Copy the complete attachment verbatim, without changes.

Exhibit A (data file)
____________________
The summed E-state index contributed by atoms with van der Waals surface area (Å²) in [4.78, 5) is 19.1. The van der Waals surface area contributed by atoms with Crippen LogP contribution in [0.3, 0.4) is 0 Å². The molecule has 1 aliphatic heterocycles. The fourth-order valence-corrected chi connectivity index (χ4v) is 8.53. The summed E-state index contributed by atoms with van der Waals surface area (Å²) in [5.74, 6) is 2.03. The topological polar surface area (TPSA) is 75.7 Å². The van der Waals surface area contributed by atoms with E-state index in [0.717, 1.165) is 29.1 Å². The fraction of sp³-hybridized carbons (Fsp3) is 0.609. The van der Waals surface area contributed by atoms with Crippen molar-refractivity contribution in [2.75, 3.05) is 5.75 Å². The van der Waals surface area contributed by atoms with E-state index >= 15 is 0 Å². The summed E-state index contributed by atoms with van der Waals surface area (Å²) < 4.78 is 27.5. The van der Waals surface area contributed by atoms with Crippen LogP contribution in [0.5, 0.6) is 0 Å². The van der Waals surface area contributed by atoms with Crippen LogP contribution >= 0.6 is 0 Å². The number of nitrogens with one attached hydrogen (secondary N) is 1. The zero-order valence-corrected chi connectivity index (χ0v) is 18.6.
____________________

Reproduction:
The summed E-state index contributed by atoms with van der Waals surface area (Å²) in [4.78, 5) is 19.1. The van der Waals surface area contributed by atoms with Crippen LogP contribution in [0.3, 0.4) is 0 Å². The molecule has 1 aliphatic heterocycles. The fourth-order valence-corrected chi connectivity index (χ4v) is 8.53. The summed E-state index contributed by atoms with van der Waals surface area (Å²) in [5.74, 6) is 2.03. The topological polar surface area (TPSA) is 75.7 Å². The van der Waals surface area contributed by atoms with E-state index in [0.717, 1.165) is 29.1 Å². The fraction of sp³-hybridized carbons (Fsp3) is 0.609. The van der Waals surface area contributed by atoms with Crippen molar-refractivity contribution in [2.75, 3.05) is 5.75 Å². The van der Waals surface area contributed by atoms with E-state index >= 15 is 0 Å². The summed E-state index contributed by atoms with van der Waals surface area (Å²) < 4.78 is 27.5. The van der Waals surface area contributed by atoms with Crippen LogP contribution in [0.5, 0.6) is 0 Å². The van der Waals surface area contributed by atoms with Crippen LogP contribution >= 0.6 is 0 Å². The number of nitrogens with one attached hydrogen (secondary N) is 1. The zero-order valence-corrected chi connectivity index (χ0v) is 18.6.